The painful effects of the Rohingya genocide resonate, two years later

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By Dr. Maryam Molla, Field Coordinator, Bangladesh
August 25, 2019

On our way to the clinic today we witnessed hundreds of people walking in a line, going towards Camp 4 extension. From our clinic at the top of a hill, we could see nearly 30,000 people gathered on hills bordering Camp 4 extension.

On our way to the clinic today we witnessed hundreds of people walking in a line, going towards Camp 4 extension. From our clinic at the top of a hill, we could see nearly 30,000 people gathered on hills bordering Camp 4 extension.

I walked into the clinic this morning to find somber expressions on the staff’s faces. When I asked how everyone was, they answered “we are good in health but sad in our hearts. This day brings back memories of what happened to us two years ago.”

Standing in a crowd of people on the foot of a hill, I watched the Rohingya community congregate and pray for their loved ones who were lost two years ago, on this day, to genocide, rape, and incarceration. Many people around me had tears in their eyes and were overcome with emotion. It was a humbling experience and also a reminder for why we the work we do.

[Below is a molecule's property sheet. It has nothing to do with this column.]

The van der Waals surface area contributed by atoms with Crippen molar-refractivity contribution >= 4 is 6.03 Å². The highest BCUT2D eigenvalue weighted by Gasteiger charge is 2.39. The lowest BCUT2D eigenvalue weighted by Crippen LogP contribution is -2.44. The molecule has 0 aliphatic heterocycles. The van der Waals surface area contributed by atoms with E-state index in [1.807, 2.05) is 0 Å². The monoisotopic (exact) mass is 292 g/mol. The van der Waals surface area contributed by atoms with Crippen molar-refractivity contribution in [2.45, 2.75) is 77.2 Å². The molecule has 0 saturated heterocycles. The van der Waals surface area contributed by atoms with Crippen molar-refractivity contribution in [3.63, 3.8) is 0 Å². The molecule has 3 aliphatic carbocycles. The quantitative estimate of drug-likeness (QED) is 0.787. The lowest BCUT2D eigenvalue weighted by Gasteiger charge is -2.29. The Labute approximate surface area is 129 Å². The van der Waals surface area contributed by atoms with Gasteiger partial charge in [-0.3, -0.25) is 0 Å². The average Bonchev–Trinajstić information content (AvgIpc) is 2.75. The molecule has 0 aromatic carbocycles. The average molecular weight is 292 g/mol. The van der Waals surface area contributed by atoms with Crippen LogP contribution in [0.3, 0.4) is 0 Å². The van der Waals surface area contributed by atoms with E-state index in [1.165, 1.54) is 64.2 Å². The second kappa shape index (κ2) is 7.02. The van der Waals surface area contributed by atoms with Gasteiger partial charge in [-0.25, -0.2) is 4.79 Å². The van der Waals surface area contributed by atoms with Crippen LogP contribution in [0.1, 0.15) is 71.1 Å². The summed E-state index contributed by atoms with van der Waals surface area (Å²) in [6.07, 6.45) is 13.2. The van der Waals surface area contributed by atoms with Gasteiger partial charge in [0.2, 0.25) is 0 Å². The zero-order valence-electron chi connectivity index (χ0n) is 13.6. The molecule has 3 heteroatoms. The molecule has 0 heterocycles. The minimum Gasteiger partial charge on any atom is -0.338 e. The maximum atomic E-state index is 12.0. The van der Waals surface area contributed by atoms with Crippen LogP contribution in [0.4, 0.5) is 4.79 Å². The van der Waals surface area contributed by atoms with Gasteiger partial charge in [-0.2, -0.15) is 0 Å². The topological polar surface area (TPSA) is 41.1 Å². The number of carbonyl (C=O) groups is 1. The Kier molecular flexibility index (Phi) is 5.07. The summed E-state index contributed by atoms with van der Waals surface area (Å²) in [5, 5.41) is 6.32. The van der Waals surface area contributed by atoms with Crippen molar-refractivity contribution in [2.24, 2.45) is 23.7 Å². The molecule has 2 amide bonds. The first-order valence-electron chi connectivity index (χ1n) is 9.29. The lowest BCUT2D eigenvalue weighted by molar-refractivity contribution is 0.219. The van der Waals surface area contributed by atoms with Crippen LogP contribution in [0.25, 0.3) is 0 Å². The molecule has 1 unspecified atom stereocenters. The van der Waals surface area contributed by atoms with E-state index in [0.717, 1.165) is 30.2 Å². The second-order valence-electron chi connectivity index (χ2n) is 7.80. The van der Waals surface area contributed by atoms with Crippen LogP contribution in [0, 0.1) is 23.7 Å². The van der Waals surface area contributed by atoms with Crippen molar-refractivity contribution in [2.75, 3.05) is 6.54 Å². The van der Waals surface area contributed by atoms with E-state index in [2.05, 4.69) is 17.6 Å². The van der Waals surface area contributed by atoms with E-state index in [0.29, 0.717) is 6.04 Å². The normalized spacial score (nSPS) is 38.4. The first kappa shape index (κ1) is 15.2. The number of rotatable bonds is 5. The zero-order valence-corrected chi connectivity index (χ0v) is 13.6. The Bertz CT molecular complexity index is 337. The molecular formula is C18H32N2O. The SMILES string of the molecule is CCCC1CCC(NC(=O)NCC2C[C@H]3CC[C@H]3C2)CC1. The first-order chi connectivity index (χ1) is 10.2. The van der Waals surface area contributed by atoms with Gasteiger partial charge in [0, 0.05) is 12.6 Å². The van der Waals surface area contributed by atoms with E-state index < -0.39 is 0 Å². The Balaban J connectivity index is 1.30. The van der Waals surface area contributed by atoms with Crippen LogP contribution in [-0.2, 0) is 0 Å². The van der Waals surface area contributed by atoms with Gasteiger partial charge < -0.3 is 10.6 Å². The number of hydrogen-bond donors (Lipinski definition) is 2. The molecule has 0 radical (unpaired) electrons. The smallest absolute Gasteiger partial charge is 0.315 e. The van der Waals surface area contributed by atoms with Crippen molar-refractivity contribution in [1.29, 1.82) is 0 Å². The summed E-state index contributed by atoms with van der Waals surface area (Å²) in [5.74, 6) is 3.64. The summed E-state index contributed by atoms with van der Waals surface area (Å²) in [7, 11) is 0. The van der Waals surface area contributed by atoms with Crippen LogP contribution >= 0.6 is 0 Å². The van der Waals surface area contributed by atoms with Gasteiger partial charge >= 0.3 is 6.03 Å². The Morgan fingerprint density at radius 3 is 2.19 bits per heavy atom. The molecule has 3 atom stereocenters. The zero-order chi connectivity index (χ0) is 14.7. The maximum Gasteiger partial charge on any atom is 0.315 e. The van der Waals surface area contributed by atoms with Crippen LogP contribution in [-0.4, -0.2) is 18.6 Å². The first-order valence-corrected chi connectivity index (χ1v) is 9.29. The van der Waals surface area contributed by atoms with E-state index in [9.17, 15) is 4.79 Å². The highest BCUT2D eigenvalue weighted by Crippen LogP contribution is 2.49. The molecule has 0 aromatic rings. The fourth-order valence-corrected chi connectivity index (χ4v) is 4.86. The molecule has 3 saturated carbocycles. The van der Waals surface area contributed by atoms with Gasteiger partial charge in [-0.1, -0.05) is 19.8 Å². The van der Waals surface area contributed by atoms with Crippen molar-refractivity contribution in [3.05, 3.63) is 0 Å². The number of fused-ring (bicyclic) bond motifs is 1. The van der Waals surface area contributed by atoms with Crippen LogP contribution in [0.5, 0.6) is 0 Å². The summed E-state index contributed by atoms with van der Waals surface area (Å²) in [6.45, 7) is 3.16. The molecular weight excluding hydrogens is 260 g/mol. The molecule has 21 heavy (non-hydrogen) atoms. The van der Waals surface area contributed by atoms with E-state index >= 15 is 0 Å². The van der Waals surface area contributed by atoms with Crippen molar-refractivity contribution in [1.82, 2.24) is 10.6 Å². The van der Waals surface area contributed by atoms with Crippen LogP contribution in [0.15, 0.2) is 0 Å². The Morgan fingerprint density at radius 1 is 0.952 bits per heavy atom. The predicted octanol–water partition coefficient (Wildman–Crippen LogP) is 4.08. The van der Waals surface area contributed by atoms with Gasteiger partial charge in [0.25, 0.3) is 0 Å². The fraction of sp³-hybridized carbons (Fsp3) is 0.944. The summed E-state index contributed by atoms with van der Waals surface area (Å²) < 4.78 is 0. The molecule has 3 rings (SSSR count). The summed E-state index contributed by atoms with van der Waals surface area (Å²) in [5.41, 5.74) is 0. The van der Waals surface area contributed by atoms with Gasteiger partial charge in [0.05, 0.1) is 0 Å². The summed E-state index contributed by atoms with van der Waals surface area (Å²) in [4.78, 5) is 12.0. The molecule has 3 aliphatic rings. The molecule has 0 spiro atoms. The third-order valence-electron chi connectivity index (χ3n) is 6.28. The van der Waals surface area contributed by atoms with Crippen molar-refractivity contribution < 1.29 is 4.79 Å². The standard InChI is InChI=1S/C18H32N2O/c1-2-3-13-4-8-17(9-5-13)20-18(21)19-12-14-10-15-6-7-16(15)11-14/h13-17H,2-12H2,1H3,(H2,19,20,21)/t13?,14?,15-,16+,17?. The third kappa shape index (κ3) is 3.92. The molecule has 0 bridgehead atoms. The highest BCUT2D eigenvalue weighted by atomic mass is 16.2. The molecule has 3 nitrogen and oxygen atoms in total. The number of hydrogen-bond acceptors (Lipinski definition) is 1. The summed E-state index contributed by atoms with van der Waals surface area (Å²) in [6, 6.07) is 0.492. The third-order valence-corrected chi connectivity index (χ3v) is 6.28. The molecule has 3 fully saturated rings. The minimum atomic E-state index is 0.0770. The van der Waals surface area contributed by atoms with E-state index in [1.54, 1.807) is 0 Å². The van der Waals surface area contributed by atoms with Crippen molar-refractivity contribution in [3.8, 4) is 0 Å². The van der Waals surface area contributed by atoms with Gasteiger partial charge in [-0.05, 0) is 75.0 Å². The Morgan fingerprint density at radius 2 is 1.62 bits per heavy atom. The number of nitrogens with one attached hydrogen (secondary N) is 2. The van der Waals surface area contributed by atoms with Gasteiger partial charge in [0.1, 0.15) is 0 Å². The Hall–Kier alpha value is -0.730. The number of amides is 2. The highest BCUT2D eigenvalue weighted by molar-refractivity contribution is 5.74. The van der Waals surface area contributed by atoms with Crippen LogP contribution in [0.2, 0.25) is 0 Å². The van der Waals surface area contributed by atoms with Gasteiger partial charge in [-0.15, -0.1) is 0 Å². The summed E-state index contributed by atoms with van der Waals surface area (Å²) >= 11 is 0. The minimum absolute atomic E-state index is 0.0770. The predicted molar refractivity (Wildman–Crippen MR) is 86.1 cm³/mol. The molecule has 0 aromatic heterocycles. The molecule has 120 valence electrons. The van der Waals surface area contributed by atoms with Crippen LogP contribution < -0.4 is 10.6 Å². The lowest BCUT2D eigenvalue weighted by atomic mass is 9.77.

Over 700,000 Rohingya fled Myanmar in 2017, following what is dubbed by the United Nations as ethnic cleansing and genocide of Rohingya by the Burmese military. In addition to the pre-existing 300,000 Rohingya already residing in Bangladesh, this mass exodus created what is now the world’s largest refugee camp with 1.24 million people in need of humanitarian assistance. Two years following the influx the Rohingya continue to live in camps.

MedGlobal has continued to stand by the Rohingya since the influx through the provision of free medical health services delivered through International and national health care professionals.

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